Bell, tho alleged mail pouch robber,
accused of crimes in many states and
who escaped from two United States
marshals near Philadelphia last Octo
ber by jumping" from a moving train,
was arrested hero Wednesday.
Ho mado a daring break for liberty
by jumping off a 60 foot embankment,
was recaptured and finally landed safe
ly in Jail. When searched a number of
letters all addressed to Portland, Ore.,
merchants from points along the Se
attle & International railroad In this
state and British Columbia, wero
found in hispossession, all containing
checks or money orders. When close
ly questioned Bell said that ho and his
companion had stolen a mail pouch
from a truck in front of tho Seattle
depot last Sunday morning and had
secured $1,700 in checks and money
orders, $700 of which they had con
verted into cash.
They Want An Increase In Wages of
35 Cents a Day.
Pittsburg, Pa., April 7. Tho Beaver
County Builders' Exchange league,
which was recently organized, com
menced its first battlo Wednesday with
organized labor. All the carpenters
mado a demand for an increaso of 65
cents a day. They wero getting $3.
Tho association considers the demands
of tho workmen unjust and has decid
ed to fight
About 500 carpenters aro striking,
throwing out of employment about 1,
000 unskilled workers. Other crafts
will bo affected and by tho end of tho
week fully 2,000 men will bo idle. The
strike affects all carpenters in Beaver
Seattle, Wash., April 7. Counterfeit
half and quarter dollars aro boing
manufactured In China and shipped
through Seattlo into tho United Spates.
I .. . IM I I I .
It is Divided Into Seven Squad
rons, Four of Them Watch
ing Port Arthur.
ONE PATROLS THE KOREAN OOAST
Two Torpedo Boats Were Damaged in
the Engagements, Otherwise tho
Fleet Was Little Injured.
The Russian Warships Are Patrolling
the Gulf of Pe Chi LI A Brit
ish Steamer Was Stopped
London, April 7. The Daily Tele
graph's Seoul correspondent says ho
learns from a Japanese sailor who par
ticipated in the attacks on Port Ar
thur that tho Japanese fleet is divided
into seven squadrons. Four of these
aro watching Port Arthur, tho fifth
patrols tho Korean coast and the sixth
and seventh cruise between "Vladivo
stok and North Japan. Two torpedo
boats wero much damaged in tho en
gagements, but otherwise the fleet was
little injured. Tho damages to the
Japaneso cruisers Iwate and Yoshine
have been repaired and the vessels
have Joined the fleet
The Dally Telegraph's Wei Hal Wei
correspondent, cabling under date of
April 6, says Russian warships are pa
trolling tho Gulf of Po Chi Li, and that
tho London .Times steamer was stop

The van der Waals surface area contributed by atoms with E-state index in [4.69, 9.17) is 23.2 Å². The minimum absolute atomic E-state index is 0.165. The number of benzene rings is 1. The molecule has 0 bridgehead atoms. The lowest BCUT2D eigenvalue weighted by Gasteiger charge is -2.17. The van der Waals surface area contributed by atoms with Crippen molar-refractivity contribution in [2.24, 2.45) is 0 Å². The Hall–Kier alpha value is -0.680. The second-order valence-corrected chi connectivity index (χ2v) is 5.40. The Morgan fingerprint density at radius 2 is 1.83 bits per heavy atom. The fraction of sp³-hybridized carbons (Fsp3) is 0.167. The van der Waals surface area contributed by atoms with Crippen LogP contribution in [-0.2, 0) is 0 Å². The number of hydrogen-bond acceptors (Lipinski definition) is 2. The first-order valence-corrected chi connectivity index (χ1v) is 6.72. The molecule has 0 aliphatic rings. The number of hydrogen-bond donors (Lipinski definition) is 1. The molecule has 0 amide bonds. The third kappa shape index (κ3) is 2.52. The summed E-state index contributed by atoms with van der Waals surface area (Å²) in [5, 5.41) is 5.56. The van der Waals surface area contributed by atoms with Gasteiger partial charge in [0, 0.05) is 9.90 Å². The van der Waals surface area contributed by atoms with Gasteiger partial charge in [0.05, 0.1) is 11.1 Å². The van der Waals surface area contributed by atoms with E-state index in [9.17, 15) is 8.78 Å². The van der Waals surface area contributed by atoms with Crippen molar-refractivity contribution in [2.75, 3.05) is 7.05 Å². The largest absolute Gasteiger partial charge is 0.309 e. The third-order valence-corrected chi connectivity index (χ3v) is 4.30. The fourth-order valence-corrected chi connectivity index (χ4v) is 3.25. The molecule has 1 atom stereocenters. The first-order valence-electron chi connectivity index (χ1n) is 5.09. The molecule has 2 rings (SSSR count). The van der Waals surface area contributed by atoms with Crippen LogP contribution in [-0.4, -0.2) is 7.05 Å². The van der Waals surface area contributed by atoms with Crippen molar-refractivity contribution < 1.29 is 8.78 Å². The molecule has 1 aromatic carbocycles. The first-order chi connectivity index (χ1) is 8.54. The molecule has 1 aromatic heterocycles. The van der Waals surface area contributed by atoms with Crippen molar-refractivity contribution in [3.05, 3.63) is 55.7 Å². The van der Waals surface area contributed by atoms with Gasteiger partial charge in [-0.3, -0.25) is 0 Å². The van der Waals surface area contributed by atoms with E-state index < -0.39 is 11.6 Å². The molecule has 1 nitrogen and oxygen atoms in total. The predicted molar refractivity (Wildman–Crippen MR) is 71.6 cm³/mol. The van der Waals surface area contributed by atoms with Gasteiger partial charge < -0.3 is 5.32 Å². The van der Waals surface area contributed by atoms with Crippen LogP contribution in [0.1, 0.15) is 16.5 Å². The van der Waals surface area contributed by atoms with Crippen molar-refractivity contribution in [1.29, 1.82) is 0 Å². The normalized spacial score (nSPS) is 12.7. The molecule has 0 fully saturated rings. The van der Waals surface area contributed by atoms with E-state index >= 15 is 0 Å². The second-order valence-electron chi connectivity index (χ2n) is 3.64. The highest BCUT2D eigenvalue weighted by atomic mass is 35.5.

ped and searched 30 miles outside of
Port Arthur Tuesday.
Tho Standard's Tien-Tsin corre
spondent says Paul Lessar, Russian
minister to China, has protested to
tho Chinese government against the
presence of Japanese Instructors with
tho Chinese army wlfich he regards
as a violation of neutrality.
Port Arthur, April 7. Tho Russian
battleship Pereseveit reports that she
sighted the enemy Wednesday in
Kwan Tung waters. All Is quiet here.
London, April 7. The Times corre
spondent, who is cruising in tho vi
'cinlty of Port Arthur, cabling concern
ing tho hold-up of his vessel by a
Russian warship, says it was the ar
mored cruiser Bayan flying the flag of
Vice Adm. Makaroff, which chased and
later searched his steamer. He says
the Bayan shows tho scars of tho dam
age recently inflicted upon her by the
Japanese but that she is a fine ship
and well handled.
"In overhauling us," he says, "her
officers and crew appeared a little
finely drawn, but they nevertheless
were of good material."
The correspondent of the Times at
Chee Foo, cabling Wednesday, says
the Russians captured two Japanervo
spies at New Chwang Tuesday who
wero In possession of the plans of tho
SWARMS OF LOCUSTS.
The Most Terrible Snow Storm Would
Give No Idea of Their Numbers.
Berlin, April 7. Swarms of locusts
have devastated the valleys of Usum
bara in German East Africa. They
wero first noted coming from Wombo
February 22. It is semi-ofliolally stat
ed that tho most terrible snow storm
would not givo any idea of the num
bers of tho locusts. Tho trees on
which they settled have broken down
and banana and mulberry trees have
been stripped, even the bark of the
mulberry trees being eaten. Scarcely
a green blado or leaf has been left in
the forests or on tho farms except in
the case of coffee plants which the lo
custs tried but disliked.
A Party of Over 200 Were Landed at
Newport News, ,Va.
Newport News, Va., April 7. Gen.
Cronje and 200 Boers, accompanied by
120 British soldiers, who saw service
in the Boor war, 50 women and chil
dren and 20 Zulus, Kaffirs and Zara
besls arrived here Wednesday after
noon on the steamship Doune Castlo
from Capo Town via St. Vincent, Capo
Verde islands. Tho burghers in the
party wore .with Cronje at Paardeburg.
Gen. Vlljoen awaits tho party at St
An Exhibition Train.
Chicago, April 7. An exhibition
train of ten cars, built by tho Pullman
Co., left tho shops for St. Louis Wed
nesday over tho Illinois Central rail
road. Tho cars, said to bo tho finest
over mado at tho works, will bo tho
company's exhibit at tho Louisiana
purchase exposition. Tho cost of tho
train was about $500,000.
Washington, April 7. Col. Edwards,
chief of the insular bureau, has been
Instructed by Socrotary Taft to leave
Thursday for St Louis to look after
tho progress of tho Philippines exhibit
nt tho approaching exposition.
THE TOMPKINS FUNERAL.
The Most Impressive One Ever Held
In Owensboro, Ky.
Owensboro, Ky., April 7. The most
impressive funeral ever held In Owens
boro was that of Col. Alex C. Tomp
kins at tho Cumberland Presbyterian
church Wednesday afternoon. It was
conducted by the Knights Templar and
Confederate Veterans. Col. Tompkins
mado two requests beforo ho died.
One was that he bo buried in a con
federate uniform. Tho other was that
Gen. Bennett H. Young, of Louisville,
his commander during the war, deliver
the address at tho funeral. Both re
quests wero complied with. Rev.
Keeno Ryan, of Chicago, who was edu
cated for the ministry by the deceased
preached the funeral sermon. Ho
said: "Alex Tompkins was the David
Harum of Owensboro." The burial
was at Elmwood cemetery.
A BRAVE GIRL'S ACT.
She Saved Her Little Sister From
Death in a Creek.
Rockport, Ky., April 7. While re
turning to their home from school
nar Stanley, Stella Miles and her
small sister had a remarkable escape.
Tho horse driven by them ran away
aud they, together with tho vehicle,
wero thrown Into tho creek. Tho
young child was caught under the ve
hicle, The older girl was also In great
peril. But, thinking only of her sister,
who had already lost consciousness,
she managed to pull her from beneath